Brave Joy

by christie shumate mcelwee

Brave: possessing or exhibiting courage

Joy: the emotion of great delight or happiness or happiness caused by something exceptionally good or satisfying; keen pleasure; elation

Brave Joy: possessing the courage to recognize delight despite difficulties due to sorrow or grief or loss

“All we have to decide is what to do with the time that is given us.” – J.R.R. Tolkien

What are you going to do with your time? Yes, life is different and often difficult right now, but this is the life given to you. You…now.

Will you breathe in delight? Laugh deeply and sincerely? Know there is great treasure in the quiet?

Or…will you stubbornly sit with bitterness? Point shaking fingers while yelling “Shame! Shame!”? Fester and brood as you make endless lists of all you miss while ignoring what you have?

There is a paradox to living a life of brave joy, because it may create great cognitive dissonance. How can we revel in simple delights while chaos and darkness descend upon us?

How do we find brave joy? Is it in the brilliant red and orange fall leaves? How about that glass of pinot at our favorite outside wine bar? Or perhaps those long walks around the city park, observing all of the people with their dogs and kids and bikes?

Or is brave joy deeper that all that? What if brave joy was more than a visit to the zoo or botanical gardens? What if brave joy was an ongoing journey of discovering our hearts? Is it walking past the dread and, instead, seeing the wonder? Is brave joy allowing ourselves to love and forgive while attempting to put aside shame and judgment?

Brave joy is not ignoring our emotions. If you are having one of those “terrible, horrible, no good, very bad days,”* then roll with it. Breathe in the ‘shittiness’ of the moment, but also see it through and then send it out the door. Brave joy is honoring emotions, yet still believing in the wonder, the exquisite, the delight that is this one life.

We’ve all made a voting plan, so how about we make a Brave Joy winter plan together? We will come up with concrete ways to discover Brave Joy as the cold winds rattle the windows. During the next few months I will explore Brave Joy through research, experiences, and reflection. I may also chat with a few friends and experts who may present their own original takes on Brave Joy.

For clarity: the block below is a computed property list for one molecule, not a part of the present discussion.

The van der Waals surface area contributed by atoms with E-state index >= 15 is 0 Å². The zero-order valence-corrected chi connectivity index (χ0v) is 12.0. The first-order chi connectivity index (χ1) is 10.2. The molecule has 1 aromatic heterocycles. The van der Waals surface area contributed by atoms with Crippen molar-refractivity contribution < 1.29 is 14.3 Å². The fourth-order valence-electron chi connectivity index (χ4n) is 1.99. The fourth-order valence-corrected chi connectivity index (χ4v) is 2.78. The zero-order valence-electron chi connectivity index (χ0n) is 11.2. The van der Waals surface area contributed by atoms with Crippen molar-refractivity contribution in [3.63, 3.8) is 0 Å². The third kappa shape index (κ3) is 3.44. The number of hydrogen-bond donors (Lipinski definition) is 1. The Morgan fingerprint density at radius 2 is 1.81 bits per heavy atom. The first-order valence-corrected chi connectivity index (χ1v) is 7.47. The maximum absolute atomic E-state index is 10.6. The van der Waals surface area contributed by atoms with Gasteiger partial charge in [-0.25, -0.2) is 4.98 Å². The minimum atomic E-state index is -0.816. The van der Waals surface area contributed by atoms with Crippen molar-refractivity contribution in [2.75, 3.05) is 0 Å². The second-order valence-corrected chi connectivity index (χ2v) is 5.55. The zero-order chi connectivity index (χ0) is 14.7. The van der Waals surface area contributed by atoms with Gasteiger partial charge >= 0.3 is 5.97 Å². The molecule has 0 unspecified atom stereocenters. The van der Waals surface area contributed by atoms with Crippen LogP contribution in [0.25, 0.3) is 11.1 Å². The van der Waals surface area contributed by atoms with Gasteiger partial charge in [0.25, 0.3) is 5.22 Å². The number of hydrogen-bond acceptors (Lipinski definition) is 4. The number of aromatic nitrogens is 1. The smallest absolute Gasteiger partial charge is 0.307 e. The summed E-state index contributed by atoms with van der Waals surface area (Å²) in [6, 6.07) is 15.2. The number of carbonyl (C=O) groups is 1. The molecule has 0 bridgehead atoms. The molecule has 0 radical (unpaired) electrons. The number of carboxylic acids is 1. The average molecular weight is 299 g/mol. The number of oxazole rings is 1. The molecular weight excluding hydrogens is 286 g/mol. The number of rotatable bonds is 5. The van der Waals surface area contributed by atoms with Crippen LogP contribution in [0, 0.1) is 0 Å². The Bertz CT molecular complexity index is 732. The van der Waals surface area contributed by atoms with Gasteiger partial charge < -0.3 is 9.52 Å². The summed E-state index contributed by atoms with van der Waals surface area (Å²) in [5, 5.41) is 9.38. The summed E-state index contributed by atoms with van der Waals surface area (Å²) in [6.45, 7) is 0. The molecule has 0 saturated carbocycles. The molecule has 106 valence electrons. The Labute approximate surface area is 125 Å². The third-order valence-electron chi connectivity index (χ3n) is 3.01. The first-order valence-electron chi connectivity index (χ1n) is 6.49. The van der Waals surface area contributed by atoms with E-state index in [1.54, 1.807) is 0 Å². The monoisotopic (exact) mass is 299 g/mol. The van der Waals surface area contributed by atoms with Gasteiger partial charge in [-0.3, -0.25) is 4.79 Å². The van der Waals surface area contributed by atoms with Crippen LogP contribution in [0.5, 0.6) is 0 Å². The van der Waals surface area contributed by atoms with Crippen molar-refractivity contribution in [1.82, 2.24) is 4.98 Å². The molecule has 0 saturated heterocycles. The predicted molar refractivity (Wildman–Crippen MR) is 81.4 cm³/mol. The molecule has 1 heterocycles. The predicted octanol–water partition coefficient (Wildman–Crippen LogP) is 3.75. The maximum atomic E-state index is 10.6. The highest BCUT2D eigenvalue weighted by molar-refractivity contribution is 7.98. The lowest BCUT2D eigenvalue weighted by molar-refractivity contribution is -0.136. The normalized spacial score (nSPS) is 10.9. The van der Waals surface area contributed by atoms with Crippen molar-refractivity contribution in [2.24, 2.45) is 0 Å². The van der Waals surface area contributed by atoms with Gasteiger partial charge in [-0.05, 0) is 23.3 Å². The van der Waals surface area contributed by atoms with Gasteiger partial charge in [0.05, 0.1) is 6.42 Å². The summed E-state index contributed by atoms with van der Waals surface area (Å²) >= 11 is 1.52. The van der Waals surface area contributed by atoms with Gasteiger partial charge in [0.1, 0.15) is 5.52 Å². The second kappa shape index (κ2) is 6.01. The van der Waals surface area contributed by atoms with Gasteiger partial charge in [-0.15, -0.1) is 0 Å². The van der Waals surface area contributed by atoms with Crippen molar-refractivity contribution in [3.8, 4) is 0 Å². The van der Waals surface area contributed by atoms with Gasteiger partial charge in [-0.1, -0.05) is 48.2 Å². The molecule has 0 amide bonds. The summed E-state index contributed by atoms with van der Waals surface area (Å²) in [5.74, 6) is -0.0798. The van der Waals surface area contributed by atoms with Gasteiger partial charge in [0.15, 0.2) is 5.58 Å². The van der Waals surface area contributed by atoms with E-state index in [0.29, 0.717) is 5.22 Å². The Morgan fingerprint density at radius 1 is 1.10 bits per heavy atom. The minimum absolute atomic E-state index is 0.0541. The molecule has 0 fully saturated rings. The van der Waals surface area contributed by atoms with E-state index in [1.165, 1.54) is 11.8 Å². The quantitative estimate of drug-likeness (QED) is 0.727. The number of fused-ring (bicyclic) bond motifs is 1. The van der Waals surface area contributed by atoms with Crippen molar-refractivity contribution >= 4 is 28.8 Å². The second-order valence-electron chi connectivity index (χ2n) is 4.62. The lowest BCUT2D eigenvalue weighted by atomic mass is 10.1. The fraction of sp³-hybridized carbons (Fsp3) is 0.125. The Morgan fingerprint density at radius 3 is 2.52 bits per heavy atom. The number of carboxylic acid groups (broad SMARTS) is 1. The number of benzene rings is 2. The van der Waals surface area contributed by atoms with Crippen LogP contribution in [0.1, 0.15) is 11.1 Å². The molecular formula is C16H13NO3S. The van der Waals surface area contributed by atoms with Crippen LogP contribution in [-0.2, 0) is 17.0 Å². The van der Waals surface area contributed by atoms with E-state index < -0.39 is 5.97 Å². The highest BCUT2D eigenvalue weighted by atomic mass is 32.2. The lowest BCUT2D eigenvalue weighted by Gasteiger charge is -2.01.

I hope you’ll join me on this journey. I would love the company.

A few Brave Joy topics may include:
Creativity
Nature
Music
Art
Books
Poetry
TV
Relationships
Exercise
Family
Breathing
Connections/Friendships
Cooking/baking

(definitions of brave and joy from dictionary.com)

(*Alexander and the Terrible, Horrible, No Good, Very Bad Day by Judith Viorst)

Facing Darkness/Finding Hope

by Christie Shumate McElwee

On the first day of December, I lit a candle, hoping the ceremony would brighten the gloom of a cold, windy morning. In the quiet I pondered the hectic past few days: the hours of organization and prep that led to family gathered around our Thanksgiving table, the crowds of shoppers my mother and I circumvented in the historic part of town on Friday, and the containers of leftover food still in our refrigerator. I sat in the stillness while listening to soothing traditional carols. I ignored my December to-do lists. A new morning. A new day. A new month.

December is the darkest month leading towards the shortest day. Even though bright lights twinkle from every street, melancholy often creeps into filled calendars of festivities. What can we do with our sadness when everything around us screams “Celebrate, damnit!”? Sometimes it is wise to sit with our grief, our brokenness, our mistakes, and slowly, quietly, and oh, so carefully, begin to forgive ourselves.

Maybe this is what Advent is all about: leaning into heartache, acknowledging pain, practicing hope. Many churches drape altars in purple during Advent, a color that denotes both royalty and repentance. During this hectic time, maybe we should wrap ourselves in that heavy purple. The darkness and weight of the material can remind us light is within reach. We forage for repentance, asking forgiveness for our snarky voices, petty minds, and selfish hearts. 

Maybe Advent is just an audacious feat of hope. Some of us find it in scriptures or a church pew. Others may hear it in a cat’s purr, the wind’s whisper, or Handel’s “Messiah.” Or perhaps it is discovered in the quiet of an early winter morning as one candle illuminates all the world’s despair…and wonder.

“Advent: the time to listen for footsteps – you can’t hear footsteps when you’re running yourself.” ~Bill McKibben

“The word advent means ‘expectation.’ What advent can do for us is create a sense of hope.” ~Louis Giglo

“Our response to the wrongness of the world (and of ourselves) can often be an unhealthy escapism, and we can turn to the holidays as anesthesia from pain as much as anything else. We need collective space, as a society, to grieve – to look long and hard at what is cracked and fractured in our world and in our lives. Only then can celebration become deep, rich and resonant, not as a saccharine act of delusion but as a defiant act of hope.” ~ Tish Harrison Warren, priest in the Anglican Church in North America and writer in residence at the Church of Ascension in Pittsburgh